• Camphill Column, an 1814 construction celebrating British victories in Europe, and possibly erected as a reaction against the French Revolution.
  • the Hotspur Tower, part of the remains of the ancient town wall, and named for Sir Henry Percy, also called Harry Hotspur, the eldest son of the 1st Earl of Northumberland and a major character in Henry IV, Part 1.
  • the Nelson Memorial, Swarland, emphasising a local link to the admired Admiral.
  • the Tenantry Column—much in the style of Nelson’s Column, 83 feet (25 m) tall and topped by the Percy Lion, symbol of the Percy family—designed by Charles Harper and erected for Hugh Percy, 2nd Duke of Northumberland in 1816 in gratitude to the Duke. A popular urban legend states that, in response to this display of wealth, the Duke immediately increased the tenants’ rent. In reality the later rent increase was under his successor, the 3rd Duke of Northumberland.
  • the White Swan Hotel, an 18th Century Coaching Inn that now houses the First Class Lounge and other fittings from the Titanic’s near identical sister ship RMS Olympic.
  • the Northumberland Fusiliers Museum, found within Alnwick Castle.
  • the Pinfold, a stone circular structure within the centre of the town, built to imprison stray cattle.
  • St Michael’s Church on Bailiffgate, a grade II listed building dating from the 15th century with fragments from the 12th century.
  • RAF Boulmer, which serves as the base for an air-sea rescue helicopter, and has a role in early warning radar surveillance and communications.

Major events in the Alnwick calendar include:

  • A Shrove Tuesday football match, known as Scoring the Hales is played in the Pastures (the fields below the castle) between the parishes of St. Paul and St. Michaels. The ball is fetched from Alnwick Castle in procession, preceded by the Duke of Northumberland’s piper. The game is won by whichever team is first to score two “hales” or goals.
  • the Alnwick International Music Festival
  • the Alnwick Castle Tournament – a mediaeval jousting spectacular in the grounds of Alnwick Castle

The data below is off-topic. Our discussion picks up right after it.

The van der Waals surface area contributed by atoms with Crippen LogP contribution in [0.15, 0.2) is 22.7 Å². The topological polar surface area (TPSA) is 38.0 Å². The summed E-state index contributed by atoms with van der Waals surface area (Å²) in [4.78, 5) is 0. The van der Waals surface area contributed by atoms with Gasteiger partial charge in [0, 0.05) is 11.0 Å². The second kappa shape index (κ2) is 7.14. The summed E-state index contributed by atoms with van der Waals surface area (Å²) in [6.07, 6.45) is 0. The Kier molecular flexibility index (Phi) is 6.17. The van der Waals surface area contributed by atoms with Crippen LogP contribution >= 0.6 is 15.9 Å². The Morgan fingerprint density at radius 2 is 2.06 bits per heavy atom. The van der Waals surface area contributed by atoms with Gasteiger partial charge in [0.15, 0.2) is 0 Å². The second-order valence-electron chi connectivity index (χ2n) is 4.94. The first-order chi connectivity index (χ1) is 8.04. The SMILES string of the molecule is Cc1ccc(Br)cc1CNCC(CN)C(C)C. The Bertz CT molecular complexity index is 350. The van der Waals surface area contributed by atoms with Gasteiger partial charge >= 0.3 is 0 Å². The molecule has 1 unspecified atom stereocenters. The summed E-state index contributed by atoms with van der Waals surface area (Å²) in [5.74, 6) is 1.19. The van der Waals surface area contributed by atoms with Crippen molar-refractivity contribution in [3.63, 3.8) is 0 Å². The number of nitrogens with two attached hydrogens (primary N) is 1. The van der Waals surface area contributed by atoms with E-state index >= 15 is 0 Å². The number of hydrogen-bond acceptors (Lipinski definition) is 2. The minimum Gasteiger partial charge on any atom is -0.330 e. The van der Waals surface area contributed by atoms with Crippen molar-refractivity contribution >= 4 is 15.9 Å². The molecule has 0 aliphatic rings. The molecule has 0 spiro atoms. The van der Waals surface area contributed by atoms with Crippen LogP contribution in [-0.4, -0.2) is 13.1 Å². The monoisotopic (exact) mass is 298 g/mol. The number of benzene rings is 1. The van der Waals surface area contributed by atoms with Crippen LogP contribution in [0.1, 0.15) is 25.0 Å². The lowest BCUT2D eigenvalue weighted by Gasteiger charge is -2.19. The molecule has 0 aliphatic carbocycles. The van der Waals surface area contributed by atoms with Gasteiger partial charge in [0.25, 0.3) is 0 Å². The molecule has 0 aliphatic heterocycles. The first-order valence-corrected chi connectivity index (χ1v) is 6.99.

The Alnwick Fair was an annual costumed event, formerly held each summer from 1969 to 2007, recreating some of appearance of medieval trading fairs and 17th century agricultural fairs.

Alnwick town lies adjacent to the A1, the main national north/south trunk road, providing easy access to Newcastle upon Tyne (35 miles (56 km) south) and to the Scottish capital Edinburgh (80 miles (130 km) north). The town is an ‘A1 Town’, there are several such similar towns in the North of England such as (North to South), Berwick Upon Tweed (28.1 miles North), Morpeth (28.3 miles South), Newton Aycliffe (65.1 miles South) and Wetherby (116 miles South). Being such a stopping point on the A1 (particularly in such a rural area) provides Alnwick with a lot of passing trade and tourism.

The main East Coast railway link between Edinburgh (journey time approximately 1:10) and London (journey time approximately 3:45) runs via the nearby Alnmouth for Alnwick Station, with a weekday service of 15 trains per day north to Edinburgh and 13 trains per day south to London. Despite its name, Alnmouth Station is located at the western end of the village of Hipsburn, near to the hamlet of Bilton. It also serves the village of Lesbury.

Alnwick was once connected to the main line by the Alnwick branch line, but this was closed in January 1968 during the time of the Beeching Axe. Due to the efforts of the Aln Valley Railway Trust, the branch line is to be reopened in the near future as a heritage railway. The Alnwick terminus, called Lionheart station, is located near the Lionheart Enterprise Estate on the outskirts of the town rather than on the site of the original Alnwick railway station closer to the town centre. The building of the A1 bypass makes reopening the section of the line leading into the town centre unviable.

Alnwick is twinned with: Time, Norway;Lagny-sur-Marne, France; and Voerde, Germany.

No reviews yet.

Leave a Reply

You must be logged in to post a comment.